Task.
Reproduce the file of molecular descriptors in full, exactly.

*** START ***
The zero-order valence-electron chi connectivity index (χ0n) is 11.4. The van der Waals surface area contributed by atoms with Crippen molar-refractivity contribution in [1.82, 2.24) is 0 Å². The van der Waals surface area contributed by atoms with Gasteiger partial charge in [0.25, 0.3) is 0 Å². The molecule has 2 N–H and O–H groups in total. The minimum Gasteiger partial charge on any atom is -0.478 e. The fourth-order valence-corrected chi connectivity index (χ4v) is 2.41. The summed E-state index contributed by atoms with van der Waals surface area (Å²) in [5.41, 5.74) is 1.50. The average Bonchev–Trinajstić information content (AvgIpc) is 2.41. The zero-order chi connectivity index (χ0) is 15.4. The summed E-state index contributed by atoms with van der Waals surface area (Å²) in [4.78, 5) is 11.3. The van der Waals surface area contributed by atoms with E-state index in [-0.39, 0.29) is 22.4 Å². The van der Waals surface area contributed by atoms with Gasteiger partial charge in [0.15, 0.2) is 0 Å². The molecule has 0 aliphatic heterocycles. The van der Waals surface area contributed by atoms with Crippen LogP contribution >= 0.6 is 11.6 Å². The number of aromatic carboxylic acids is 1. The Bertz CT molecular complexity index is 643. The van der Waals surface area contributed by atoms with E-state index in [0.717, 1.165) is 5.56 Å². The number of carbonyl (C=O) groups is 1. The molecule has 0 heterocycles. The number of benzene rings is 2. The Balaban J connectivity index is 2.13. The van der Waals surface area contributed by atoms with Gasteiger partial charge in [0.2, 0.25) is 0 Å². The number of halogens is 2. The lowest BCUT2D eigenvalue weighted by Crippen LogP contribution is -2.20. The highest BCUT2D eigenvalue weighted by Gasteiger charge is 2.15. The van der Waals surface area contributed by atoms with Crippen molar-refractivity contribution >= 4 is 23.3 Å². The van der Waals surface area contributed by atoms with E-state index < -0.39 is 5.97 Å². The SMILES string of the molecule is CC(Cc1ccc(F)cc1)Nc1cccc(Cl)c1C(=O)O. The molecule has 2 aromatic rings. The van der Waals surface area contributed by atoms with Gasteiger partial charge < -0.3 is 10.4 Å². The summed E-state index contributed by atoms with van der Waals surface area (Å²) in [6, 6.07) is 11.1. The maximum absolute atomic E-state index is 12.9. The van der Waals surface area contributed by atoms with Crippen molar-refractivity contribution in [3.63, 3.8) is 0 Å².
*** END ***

The zero-order valence-electron chi connectivity index (χ0n) is 11.4. The van der Waals surface area contributed by atoms with Crippen molar-refractivity contribution in [1.82, 2.24) is 0 Å². The van der Waals surface area contributed by atoms with Gasteiger partial charge in [0.25, 0.3) is 0 Å². The molecule has 2 N–H and O–H groups in total. The minimum Gasteiger partial charge on any atom is -0.478 e. The fourth-order valence-corrected chi connectivity index (χ4v) is 2.41. The summed E-state index contributed by atoms with van der Waals surface area (Å²) in [5.41, 5.74) is 1.50. The average Bonchev–Trinajstić information content (AvgIpc) is 2.41. The zero-order chi connectivity index (χ0) is 15.4. The summed E-state index contributed by atoms with van der Waals surface area (Å²) in [4.78, 5) is 11.3. The van der Waals surface area contributed by atoms with E-state index in [-0.39, 0.29) is 22.4 Å². The van der Waals surface area contributed by atoms with Gasteiger partial charge in [0.15, 0.2) is 0 Å². The molecule has 0 aliphatic heterocycles. The van der Waals surface area contributed by atoms with Crippen LogP contribution >= 0.6 is 11.6 Å². The number of aromatic carboxylic acids is 1. The Bertz CT molecular complexity index is 643. The van der Waals surface area contributed by atoms with E-state index in [0.717, 1.165) is 5.56 Å². The number of carbonyl (C=O) groups is 1. The molecule has 0 heterocycles. The number of benzene rings is 2. The Balaban J connectivity index is 2.13. The van der Waals surface area contributed by atoms with Gasteiger partial charge in [0.2, 0.25) is 0 Å². The number of halogens is 2. The lowest BCUT2D eigenvalue weighted by Crippen LogP contribution is -2.20. The highest BCUT2D eigenvalue weighted by Gasteiger charge is 2.15. The van der Waals surface area contributed by atoms with Crippen molar-refractivity contribution >= 4 is 23.3 Å². The van der Waals surface area contributed by atoms with E-state index < -0.39 is 5.97 Å². The SMILES string of the molecule is CC(Cc1ccc(F)cc1)Nc1cccc(Cl)c1C(=O)O. The molecule has 2 aromatic rings. The van der Waals surface area contributed by atoms with Gasteiger partial charge < -0.3 is 10.4 Å². The summed E-state index contributed by atoms with van der Waals surface area (Å²) in [6, 6.07) is 11.1. The maximum absolute atomic E-state index is 12.9. The van der Waals surface area contributed by atoms with Crippen molar-refractivity contribution in [3.63, 3.8) is 0 Å².